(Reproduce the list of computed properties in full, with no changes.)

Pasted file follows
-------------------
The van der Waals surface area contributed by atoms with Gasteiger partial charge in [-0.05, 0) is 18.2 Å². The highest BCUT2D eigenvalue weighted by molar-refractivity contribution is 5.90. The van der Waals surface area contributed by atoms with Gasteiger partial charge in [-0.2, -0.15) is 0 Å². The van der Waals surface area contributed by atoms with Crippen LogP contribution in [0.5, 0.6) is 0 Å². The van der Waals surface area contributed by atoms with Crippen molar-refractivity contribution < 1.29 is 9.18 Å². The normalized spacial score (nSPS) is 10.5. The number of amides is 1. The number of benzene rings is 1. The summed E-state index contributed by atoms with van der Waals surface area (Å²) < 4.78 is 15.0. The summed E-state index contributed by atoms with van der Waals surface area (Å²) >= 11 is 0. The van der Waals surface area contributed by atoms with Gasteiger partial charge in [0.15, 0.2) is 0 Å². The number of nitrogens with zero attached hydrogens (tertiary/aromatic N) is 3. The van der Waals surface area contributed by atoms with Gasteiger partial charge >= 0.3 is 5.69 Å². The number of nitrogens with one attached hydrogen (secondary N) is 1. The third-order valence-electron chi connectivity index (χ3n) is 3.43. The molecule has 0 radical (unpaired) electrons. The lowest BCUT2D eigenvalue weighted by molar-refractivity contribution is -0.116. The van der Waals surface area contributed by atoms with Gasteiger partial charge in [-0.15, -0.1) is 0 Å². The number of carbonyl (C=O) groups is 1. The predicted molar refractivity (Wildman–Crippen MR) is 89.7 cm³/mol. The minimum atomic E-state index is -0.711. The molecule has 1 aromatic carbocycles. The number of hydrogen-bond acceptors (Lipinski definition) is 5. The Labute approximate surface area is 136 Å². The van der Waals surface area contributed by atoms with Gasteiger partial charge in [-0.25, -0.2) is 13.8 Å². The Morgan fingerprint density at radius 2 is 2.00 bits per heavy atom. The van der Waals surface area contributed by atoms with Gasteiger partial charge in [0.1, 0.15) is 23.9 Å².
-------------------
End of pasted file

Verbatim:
The van der Waals surface area contributed by atoms with Gasteiger partial charge in [-0.05, 0) is 18.2 Å². The highest BCUT2D eigenvalue weighted by molar-refractivity contribution is 5.90. The van der Waals surface area contributed by atoms with Gasteiger partial charge in [-0.2, -0.15) is 0 Å². The van der Waals surface area contributed by atoms with Crippen LogP contribution in [0.5, 0.6) is 0 Å². The van der Waals surface area contributed by atoms with Crippen molar-refractivity contribution < 1.29 is 9.18 Å². The normalized spacial score (nSPS) is 10.5. The number of amides is 1. The number of benzene rings is 1. The summed E-state index contributed by atoms with van der Waals surface area (Å²) < 4.78 is 15.0. The summed E-state index contributed by atoms with van der Waals surface area (Å²) >= 11 is 0. The van der Waals surface area contributed by atoms with Gasteiger partial charge in [0.15, 0.2) is 0 Å². The number of nitrogens with zero attached hydrogens (tertiary/aromatic N) is 3. The van der Waals surface area contributed by atoms with Gasteiger partial charge >= 0.3 is 5.69 Å². The number of nitrogens with one attached hydrogen (secondary N) is 1. The third-order valence-electron chi connectivity index (χ3n) is 3.43. The molecule has 0 radical (unpaired) electrons. The lowest BCUT2D eigenvalue weighted by molar-refractivity contribution is -0.116. The van der Waals surface area contributed by atoms with Gasteiger partial charge in [-0.15, -0.1) is 0 Å². The number of carbonyl (C=O) groups is 1. The predicted molar refractivity (Wildman–Crippen MR) is 89.7 cm³/mol. The minimum atomic E-state index is -0.711. The molecule has 1 aromatic carbocycles. The number of hydrogen-bond acceptors (Lipinski definition) is 5. The Labute approximate surface area is 136 Å². The van der Waals surface area contributed by atoms with Gasteiger partial charge in [-0.25, -0.2) is 13.8 Å². The Morgan fingerprint density at radius 2 is 2.00 bits per heavy atom. The van der Waals surface area contributed by atoms with Gasteiger partial charge in [0.1, 0.15) is 23.9 Å².